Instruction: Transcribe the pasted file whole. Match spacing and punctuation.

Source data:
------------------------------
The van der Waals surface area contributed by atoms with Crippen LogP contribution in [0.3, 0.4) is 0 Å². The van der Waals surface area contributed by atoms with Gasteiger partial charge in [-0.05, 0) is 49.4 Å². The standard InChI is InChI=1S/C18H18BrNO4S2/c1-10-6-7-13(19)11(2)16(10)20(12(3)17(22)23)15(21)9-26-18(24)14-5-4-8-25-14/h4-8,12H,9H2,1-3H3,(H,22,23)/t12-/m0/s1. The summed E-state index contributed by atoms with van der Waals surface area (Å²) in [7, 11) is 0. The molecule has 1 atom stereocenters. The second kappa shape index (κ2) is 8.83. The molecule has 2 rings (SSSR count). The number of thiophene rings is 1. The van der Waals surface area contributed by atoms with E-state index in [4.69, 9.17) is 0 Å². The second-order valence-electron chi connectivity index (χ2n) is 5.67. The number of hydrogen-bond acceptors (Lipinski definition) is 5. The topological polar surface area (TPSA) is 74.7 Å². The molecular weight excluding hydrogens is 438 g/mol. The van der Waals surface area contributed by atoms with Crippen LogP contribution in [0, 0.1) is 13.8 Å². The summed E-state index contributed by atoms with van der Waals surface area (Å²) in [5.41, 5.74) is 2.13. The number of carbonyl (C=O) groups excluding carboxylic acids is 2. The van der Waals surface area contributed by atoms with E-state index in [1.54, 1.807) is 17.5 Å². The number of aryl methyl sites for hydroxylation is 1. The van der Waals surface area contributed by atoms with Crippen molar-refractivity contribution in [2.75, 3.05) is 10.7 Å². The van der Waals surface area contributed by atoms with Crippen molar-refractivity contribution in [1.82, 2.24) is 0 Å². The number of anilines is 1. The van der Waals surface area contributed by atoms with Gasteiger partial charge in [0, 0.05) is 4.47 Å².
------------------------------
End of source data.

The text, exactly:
The van der Waals surface area contributed by atoms with Crippen LogP contribution in [0.3, 0.4) is 0 Å². The van der Waals surface area contributed by atoms with Gasteiger partial charge in [-0.05, 0) is 49.4 Å². The standard InChI is InChI=1S/C18H18BrNO4S2/c1-10-6-7-13(19)11(2)16(10)20(12(3)17(22)23)15(21)9-26-18(24)14-5-4-8-25-14/h4-8,12H,9H2,1-3H3,(H,22,23)/t12-/m0/s1. The summed E-state index contributed by atoms with van der Waals surface area (Å²) in [7, 11) is 0. The molecule has 1 atom stereocenters. The second kappa shape index (κ2) is 8.83. The molecule has 2 rings (SSSR count). The number of thiophene rings is 1. The van der Waals surface area contributed by atoms with E-state index in [4.69, 9.17) is 0 Å². The second-order valence-electron chi connectivity index (χ2n) is 5.67. The number of hydrogen-bond acceptors (Lipinski definition) is 5. The topological polar surface area (TPSA) is 74.7 Å². The molecular weight excluding hydrogens is 438 g/mol. The van der Waals surface area contributed by atoms with Crippen LogP contribution in [0, 0.1) is 13.8 Å². The summed E-state index contributed by atoms with van der Waals surface area (Å²) in [5.41, 5.74) is 2.13. The number of carbonyl (C=O) groups excluding carboxylic acids is 2. The van der Waals surface area contributed by atoms with E-state index in [1.54, 1.807) is 17.5 Å². The number of aryl methyl sites for hydroxylation is 1. The van der Waals surface area contributed by atoms with Crippen molar-refractivity contribution in [2.75, 3.05) is 10.7 Å². The van der Waals surface area contributed by atoms with Crippen molar-refractivity contribution in [1.82, 2.24) is 0 Å². The number of anilines is 1. The van der Waals surface area contributed by atoms with Gasteiger partial charge in [0, 0.05) is 4.47 Å².